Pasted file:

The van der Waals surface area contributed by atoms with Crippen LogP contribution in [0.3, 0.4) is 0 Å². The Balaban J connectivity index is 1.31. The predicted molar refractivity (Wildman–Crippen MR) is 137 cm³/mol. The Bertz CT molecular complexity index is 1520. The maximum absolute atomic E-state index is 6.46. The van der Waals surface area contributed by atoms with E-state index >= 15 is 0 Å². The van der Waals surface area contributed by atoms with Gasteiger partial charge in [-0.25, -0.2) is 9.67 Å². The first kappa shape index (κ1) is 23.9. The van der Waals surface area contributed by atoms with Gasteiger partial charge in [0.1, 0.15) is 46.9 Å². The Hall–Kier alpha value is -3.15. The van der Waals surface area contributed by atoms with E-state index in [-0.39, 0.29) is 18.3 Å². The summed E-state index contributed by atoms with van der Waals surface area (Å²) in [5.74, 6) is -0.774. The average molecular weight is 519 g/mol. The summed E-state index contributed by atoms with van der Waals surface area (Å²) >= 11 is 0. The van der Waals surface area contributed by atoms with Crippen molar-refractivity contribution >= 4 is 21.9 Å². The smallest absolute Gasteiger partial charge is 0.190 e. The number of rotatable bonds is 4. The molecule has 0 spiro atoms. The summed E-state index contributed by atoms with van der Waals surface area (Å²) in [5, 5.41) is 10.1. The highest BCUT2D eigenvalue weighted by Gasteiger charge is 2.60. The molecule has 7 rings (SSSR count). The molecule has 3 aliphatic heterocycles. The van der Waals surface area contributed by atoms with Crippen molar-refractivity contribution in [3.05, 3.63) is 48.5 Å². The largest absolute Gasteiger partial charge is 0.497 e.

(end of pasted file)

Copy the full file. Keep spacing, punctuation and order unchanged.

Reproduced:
The van der Waals surface area contributed by atoms with Crippen LogP contribution in [0.3, 0.4) is 0 Å². The Balaban J connectivity index is 1.31. The predicted molar refractivity (Wildman–Crippen MR) is 137 cm³/mol. The Bertz CT molecular complexity index is 1520. The maximum absolute atomic E-state index is 6.46. The van der Waals surface area contributed by atoms with E-state index >= 15 is 0 Å². The van der Waals surface area contributed by atoms with Gasteiger partial charge in [-0.25, -0.2) is 9.67 Å². The first kappa shape index (κ1) is 23.9. The van der Waals surface area contributed by atoms with Gasteiger partial charge in [0.1, 0.15) is 46.9 Å². The Hall–Kier alpha value is -3.15. The van der Waals surface area contributed by atoms with E-state index in [-0.39, 0.29) is 18.3 Å². The summed E-state index contributed by atoms with van der Waals surface area (Å²) in [5.74, 6) is -0.774. The average molecular weight is 519 g/mol. The summed E-state index contributed by atoms with van der Waals surface area (Å²) >= 11 is 0. The van der Waals surface area contributed by atoms with Crippen molar-refractivity contribution >= 4 is 21.9 Å². The smallest absolute Gasteiger partial charge is 0.190 e. The number of rotatable bonds is 4. The molecule has 0 spiro atoms. The summed E-state index contributed by atoms with van der Waals surface area (Å²) in [5, 5.41) is 10.1. The highest BCUT2D eigenvalue weighted by Gasteiger charge is 2.60. The molecule has 7 rings (SSSR count). The molecule has 3 aliphatic heterocycles. The van der Waals surface area contributed by atoms with Crippen molar-refractivity contribution in [3.05, 3.63) is 48.5 Å². The largest absolute Gasteiger partial charge is 0.497 e.